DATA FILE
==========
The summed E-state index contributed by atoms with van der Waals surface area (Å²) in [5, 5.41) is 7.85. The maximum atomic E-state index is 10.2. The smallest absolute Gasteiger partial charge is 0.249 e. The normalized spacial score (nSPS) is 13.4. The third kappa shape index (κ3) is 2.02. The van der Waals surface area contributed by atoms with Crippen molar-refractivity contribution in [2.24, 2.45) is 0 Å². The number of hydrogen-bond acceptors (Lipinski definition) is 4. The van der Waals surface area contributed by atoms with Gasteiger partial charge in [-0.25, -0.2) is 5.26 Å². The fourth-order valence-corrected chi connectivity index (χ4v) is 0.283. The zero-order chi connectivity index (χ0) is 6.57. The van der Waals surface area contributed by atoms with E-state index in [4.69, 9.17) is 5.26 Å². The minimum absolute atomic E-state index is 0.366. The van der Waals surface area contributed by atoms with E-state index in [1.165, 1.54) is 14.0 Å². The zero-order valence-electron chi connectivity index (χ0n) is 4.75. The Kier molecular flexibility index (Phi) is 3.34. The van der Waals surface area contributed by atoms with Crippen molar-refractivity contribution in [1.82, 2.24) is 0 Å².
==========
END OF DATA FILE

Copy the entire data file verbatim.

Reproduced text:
The summed E-state index contributed by atoms with van der Waals surface area (Å²) in [5, 5.41) is 7.85. The maximum atomic E-state index is 10.2. The smallest absolute Gasteiger partial charge is 0.249 e. The normalized spacial score (nSPS) is 13.4. The third kappa shape index (κ3) is 2.02. The van der Waals surface area contributed by atoms with Crippen molar-refractivity contribution in [2.24, 2.45) is 0 Å². The number of hydrogen-bond acceptors (Lipinski definition) is 4. The van der Waals surface area contributed by atoms with Gasteiger partial charge in [-0.25, -0.2) is 5.26 Å². The fourth-order valence-corrected chi connectivity index (χ4v) is 0.283. The zero-order chi connectivity index (χ0) is 6.57. The van der Waals surface area contributed by atoms with E-state index in [4.69, 9.17) is 5.26 Å². The minimum absolute atomic E-state index is 0.366. The van der Waals surface area contributed by atoms with E-state index in [1.165, 1.54) is 14.0 Å². The zero-order valence-electron chi connectivity index (χ0n) is 4.75. The Kier molecular flexibility index (Phi) is 3.34. The van der Waals surface area contributed by atoms with Crippen molar-refractivity contribution in [1.82, 2.24) is 0 Å².